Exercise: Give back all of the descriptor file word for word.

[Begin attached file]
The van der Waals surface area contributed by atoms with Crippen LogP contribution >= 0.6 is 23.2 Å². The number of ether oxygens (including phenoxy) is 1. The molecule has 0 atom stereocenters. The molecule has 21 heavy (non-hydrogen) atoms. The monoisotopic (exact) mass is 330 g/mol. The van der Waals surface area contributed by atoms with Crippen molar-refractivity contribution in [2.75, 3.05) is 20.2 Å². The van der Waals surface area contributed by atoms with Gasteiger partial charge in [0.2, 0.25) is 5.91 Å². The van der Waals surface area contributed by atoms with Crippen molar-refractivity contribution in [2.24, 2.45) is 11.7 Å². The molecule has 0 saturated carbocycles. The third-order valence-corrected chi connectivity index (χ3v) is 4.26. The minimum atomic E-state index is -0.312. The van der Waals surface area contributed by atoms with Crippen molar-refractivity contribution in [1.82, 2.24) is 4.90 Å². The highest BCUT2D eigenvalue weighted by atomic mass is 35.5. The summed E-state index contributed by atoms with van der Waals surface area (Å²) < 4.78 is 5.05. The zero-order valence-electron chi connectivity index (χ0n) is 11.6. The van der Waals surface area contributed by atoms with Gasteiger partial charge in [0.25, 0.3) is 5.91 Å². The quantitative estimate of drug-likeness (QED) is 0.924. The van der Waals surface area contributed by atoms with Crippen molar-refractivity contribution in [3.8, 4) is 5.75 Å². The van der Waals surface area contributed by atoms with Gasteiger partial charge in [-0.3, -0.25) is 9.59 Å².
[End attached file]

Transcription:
The van der Waals surface area contributed by atoms with Crippen LogP contribution >= 0.6 is 23.2 Å². The number of ether oxygens (including phenoxy) is 1. The molecule has 0 atom stereocenters. The molecule has 21 heavy (non-hydrogen) atoms. The monoisotopic (exact) mass is 330 g/mol. The van der Waals surface area contributed by atoms with Crippen molar-refractivity contribution in [2.75, 3.05) is 20.2 Å². The van der Waals surface area contributed by atoms with Gasteiger partial charge in [0.2, 0.25) is 5.91 Å². The van der Waals surface area contributed by atoms with Crippen molar-refractivity contribution in [2.24, 2.45) is 11.7 Å². The molecule has 0 saturated carbocycles. The third-order valence-corrected chi connectivity index (χ3v) is 4.26. The minimum atomic E-state index is -0.312. The van der Waals surface area contributed by atoms with Crippen molar-refractivity contribution in [1.82, 2.24) is 4.90 Å². The highest BCUT2D eigenvalue weighted by atomic mass is 35.5. The summed E-state index contributed by atoms with van der Waals surface area (Å²) < 4.78 is 5.05. The zero-order valence-electron chi connectivity index (χ0n) is 11.6. The van der Waals surface area contributed by atoms with Gasteiger partial charge in [0.25, 0.3) is 5.91 Å². The quantitative estimate of drug-likeness (QED) is 0.924. The van der Waals surface area contributed by atoms with Crippen molar-refractivity contribution in [3.8, 4) is 5.75 Å². The van der Waals surface area contributed by atoms with Gasteiger partial charge in [-0.3, -0.25) is 9.59 Å².